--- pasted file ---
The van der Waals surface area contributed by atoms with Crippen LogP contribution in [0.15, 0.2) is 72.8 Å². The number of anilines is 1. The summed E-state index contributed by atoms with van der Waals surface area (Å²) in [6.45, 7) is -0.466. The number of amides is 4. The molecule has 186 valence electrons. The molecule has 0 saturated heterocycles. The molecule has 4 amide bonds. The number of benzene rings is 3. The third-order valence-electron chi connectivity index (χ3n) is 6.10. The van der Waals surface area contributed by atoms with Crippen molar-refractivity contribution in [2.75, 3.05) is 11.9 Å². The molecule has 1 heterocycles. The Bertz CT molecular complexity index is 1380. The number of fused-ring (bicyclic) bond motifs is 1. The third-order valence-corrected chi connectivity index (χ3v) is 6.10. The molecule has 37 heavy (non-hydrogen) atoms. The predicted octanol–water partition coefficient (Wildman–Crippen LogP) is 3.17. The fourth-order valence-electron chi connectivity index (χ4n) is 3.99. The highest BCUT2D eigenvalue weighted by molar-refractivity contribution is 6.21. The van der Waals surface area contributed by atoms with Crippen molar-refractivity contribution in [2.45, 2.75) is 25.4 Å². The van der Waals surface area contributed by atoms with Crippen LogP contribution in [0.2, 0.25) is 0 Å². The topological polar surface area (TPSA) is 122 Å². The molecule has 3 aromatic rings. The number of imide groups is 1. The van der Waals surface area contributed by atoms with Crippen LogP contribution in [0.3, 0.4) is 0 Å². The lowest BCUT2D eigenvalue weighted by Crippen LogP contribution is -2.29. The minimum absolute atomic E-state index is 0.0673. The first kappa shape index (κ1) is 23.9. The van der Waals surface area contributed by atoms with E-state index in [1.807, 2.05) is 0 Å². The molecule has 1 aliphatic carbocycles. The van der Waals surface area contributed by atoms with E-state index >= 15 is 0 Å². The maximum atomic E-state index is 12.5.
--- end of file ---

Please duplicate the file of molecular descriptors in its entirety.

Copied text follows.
The van der Waals surface area contributed by atoms with Crippen LogP contribution in [0.15, 0.2) is 72.8 Å². The number of anilines is 1. The summed E-state index contributed by atoms with van der Waals surface area (Å²) in [6.45, 7) is -0.466. The number of amides is 4. The molecule has 186 valence electrons. The molecule has 0 saturated heterocycles. The molecule has 4 amide bonds. The number of benzene rings is 3. The third-order valence-electron chi connectivity index (χ3n) is 6.10. The van der Waals surface area contributed by atoms with Crippen molar-refractivity contribution in [2.75, 3.05) is 11.9 Å². The molecule has 1 heterocycles. The Bertz CT molecular complexity index is 1380. The number of fused-ring (bicyclic) bond motifs is 1. The third-order valence-corrected chi connectivity index (χ3v) is 6.10. The molecule has 37 heavy (non-hydrogen) atoms. The predicted octanol–water partition coefficient (Wildman–Crippen LogP) is 3.17. The fourth-order valence-electron chi connectivity index (χ4n) is 3.99. The highest BCUT2D eigenvalue weighted by molar-refractivity contribution is 6.21. The van der Waals surface area contributed by atoms with Crippen molar-refractivity contribution in [2.45, 2.75) is 25.4 Å². The van der Waals surface area contributed by atoms with Crippen LogP contribution in [0.2, 0.25) is 0 Å². The topological polar surface area (TPSA) is 122 Å². The molecule has 3 aromatic rings. The number of imide groups is 1. The van der Waals surface area contributed by atoms with Crippen LogP contribution in [0.3, 0.4) is 0 Å². The lowest BCUT2D eigenvalue weighted by Crippen LogP contribution is -2.29. The minimum absolute atomic E-state index is 0.0673. The first kappa shape index (κ1) is 23.9. The van der Waals surface area contributed by atoms with E-state index in [1.807, 2.05) is 0 Å². The molecule has 1 aliphatic carbocycles. The van der Waals surface area contributed by atoms with E-state index >= 15 is 0 Å². The maximum atomic E-state index is 12.5.